Are you flushing away a fortune?
It’s undeniably true that average weekly grocery bills vary widely from person to person, family to family.
But after their journey through your gastrointestinal system (sorry for that image, but there’s worse to come), there’s simply no getting away from the place in which a substantial proportion of your food purchases end up.
Yup, the sewer.
In the 1980s, Mayo Clinic researchers calculated that the total transit time from eating to elimination is something like 53 hours.
This is a little over two days to turn that hard-won bag of groceries into what some researchers quaintly refer to as municipal sludge.
Of course, one person’s municipal sludge is another’s research gold, which is unquestionably the case for us at uBiome.
And actually, as we’ll see in a moment, the word “gold” may be more than a simple analogy.
Every day, our laboratory welcomes another wave of poop samples in their teeny tubes.
But since each holds the merest smear of an individual’s brown stuff, our daily share of the world’s fecal matter is a mere plop in the ocean compared to the gigantic quantity that humankind flushes away overall.
Researchers estimate its mass to be around 640 billion pounds – or 290 billion kilograms – per year.
And if you’ll forgive our forthrightness, this is one crapload of poop.
It’s 320 million tons, approximately the weight of fifty of Egypt’s Great Pyramids.
Of course, there’s a tendency for many to pull the handle as soon as possible after pooping, flushing away their evidence and thinking very little about it.
But what, exactly, is the economic value of all this flushed away feces?
Before we explore this, though, we should spare more than a thought for the estimated 2.4 billion people (more than one third of the world’s population) who have no access to advanced sanitation, including one billion who shamefully have no facilities of any kind.
Maybe we should remember this the next time we’re about to moan about slow internet speed.
But let’s return to the economic value of all we flush away.
If a hankie popped into the bowl with one of those food ingredients labels stuck to it, the first item on its list would be water.
Fecal matter is 55% – 75% water, a good reminder of how important proper hydration is for regular bowel movements.
Fascinatingly, however, if you dry and then concentrate human poop, it has a calorific value equivalent to coal, which casts a rather different light on the idea of throwing another log on the fire.
More seriously, a UN think tank estimated that if all human waste was converted to fuel, it would have a monetary value of around $9.5 billion.
In fact, just the waste products of the one billion who are completely without sanitation could produce enough methane, alone, to power 10-18 million households.
In addition, the solid matter left over would amount to the equivalent of roughly 8.5 million ton of charcoal for industrial use.
Instead, it’s discarded in ways that fouls water supplies, spreads infection, and destroys people’s overall quality of life.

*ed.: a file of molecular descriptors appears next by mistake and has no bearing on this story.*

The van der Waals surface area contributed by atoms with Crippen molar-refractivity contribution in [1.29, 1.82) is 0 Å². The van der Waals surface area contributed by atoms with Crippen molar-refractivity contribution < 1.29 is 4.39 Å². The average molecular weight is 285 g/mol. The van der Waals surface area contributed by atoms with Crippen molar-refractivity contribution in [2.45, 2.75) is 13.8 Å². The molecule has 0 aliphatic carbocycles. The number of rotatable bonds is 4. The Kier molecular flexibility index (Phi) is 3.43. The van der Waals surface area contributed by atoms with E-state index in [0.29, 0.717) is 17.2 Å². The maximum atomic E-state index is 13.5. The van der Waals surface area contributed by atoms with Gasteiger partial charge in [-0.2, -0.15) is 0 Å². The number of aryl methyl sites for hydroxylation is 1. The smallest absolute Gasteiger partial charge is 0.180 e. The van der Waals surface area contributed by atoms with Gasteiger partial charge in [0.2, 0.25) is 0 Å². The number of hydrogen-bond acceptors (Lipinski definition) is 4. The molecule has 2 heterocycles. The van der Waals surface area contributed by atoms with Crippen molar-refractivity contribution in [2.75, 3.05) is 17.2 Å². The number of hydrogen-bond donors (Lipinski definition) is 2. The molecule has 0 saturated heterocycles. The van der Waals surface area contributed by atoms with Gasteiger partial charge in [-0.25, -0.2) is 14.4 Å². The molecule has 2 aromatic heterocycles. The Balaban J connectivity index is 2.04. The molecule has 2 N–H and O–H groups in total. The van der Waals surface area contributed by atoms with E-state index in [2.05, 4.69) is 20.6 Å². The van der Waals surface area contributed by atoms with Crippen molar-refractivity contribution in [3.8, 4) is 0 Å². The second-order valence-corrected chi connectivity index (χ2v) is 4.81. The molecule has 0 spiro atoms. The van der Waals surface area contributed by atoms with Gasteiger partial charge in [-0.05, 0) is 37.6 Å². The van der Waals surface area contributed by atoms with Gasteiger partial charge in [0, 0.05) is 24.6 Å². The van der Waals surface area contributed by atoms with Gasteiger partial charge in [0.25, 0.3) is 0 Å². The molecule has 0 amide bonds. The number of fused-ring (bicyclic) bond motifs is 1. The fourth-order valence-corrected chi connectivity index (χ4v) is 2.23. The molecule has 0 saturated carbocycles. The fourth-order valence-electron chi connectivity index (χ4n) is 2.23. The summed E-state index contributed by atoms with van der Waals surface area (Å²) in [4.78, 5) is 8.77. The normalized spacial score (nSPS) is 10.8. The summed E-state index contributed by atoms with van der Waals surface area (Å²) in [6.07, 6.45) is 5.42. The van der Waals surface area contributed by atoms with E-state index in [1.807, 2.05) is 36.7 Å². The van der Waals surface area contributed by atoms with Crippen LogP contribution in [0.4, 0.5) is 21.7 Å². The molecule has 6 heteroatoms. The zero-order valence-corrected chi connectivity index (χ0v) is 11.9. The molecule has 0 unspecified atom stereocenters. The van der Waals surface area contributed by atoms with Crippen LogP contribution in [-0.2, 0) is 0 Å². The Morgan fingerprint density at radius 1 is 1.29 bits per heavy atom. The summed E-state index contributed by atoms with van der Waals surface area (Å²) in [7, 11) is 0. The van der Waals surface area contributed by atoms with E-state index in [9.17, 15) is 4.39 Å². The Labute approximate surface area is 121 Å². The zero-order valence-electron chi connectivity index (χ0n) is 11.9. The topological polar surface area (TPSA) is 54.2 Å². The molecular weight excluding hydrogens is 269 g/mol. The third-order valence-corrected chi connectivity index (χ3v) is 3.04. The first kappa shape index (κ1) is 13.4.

Closer to home, the US Geological Survey has taken their own interest in matters fecal for another reason.
Dr. Kathleen Smith of the USGS delivered a presentation at the 249th National Meeting of the American Chemical Society, reporting that Americans produce about seven million metric tons of, ahem, biosolids each year.
About half is used as fertilizer on fields (note to selves: wash those fruits and vegetables tonight), while the other half is incinerated or sent to landfills.
But wait. There’s gold in them thar doodies.
You see, the reason the USGS is all excited is that scientists have detected microscopic amounts of precious metals in poop – including gold, silver, and platinum.
Apparently, the metals get into us through our interactions with a wide range of items, including hair products and detergents.
There can even be nanoparticles in socks, put there to prevent bad odors.
You don’t actually have to eat shampoo, laundry detergent, or socks to ingest metals, by the way.
Among other mechanisms, microscopic fragments can probably be simply inhaled or end up in your food.
Dr. Smith estimated that the annual output of one million people contains elements valued at $13 million.
Did someone just say thirteen?
Let’s examine, then, the thirteen most lucrative elements found in poop: silver, copper, gold, phosphorus, iron, palladium, manganese, zinc, iridium, aluminum, cadmium, titanium, and gallium.
It makes us sound like walking hardware stores.
Although some critics suggest it wouldn’t be economically viable to harvest these elements, the USGS suggested that the gold in poop is at a level they describe as “a minimal mineral deposit.”
If this equivalent occurred in rock, it would be considered a potential mining prospect.
It all goes to show that there really are new business opportunities all around us (and even in us).
Although, this may be the first time we can legitimately report that a market has fallen out of the bottom.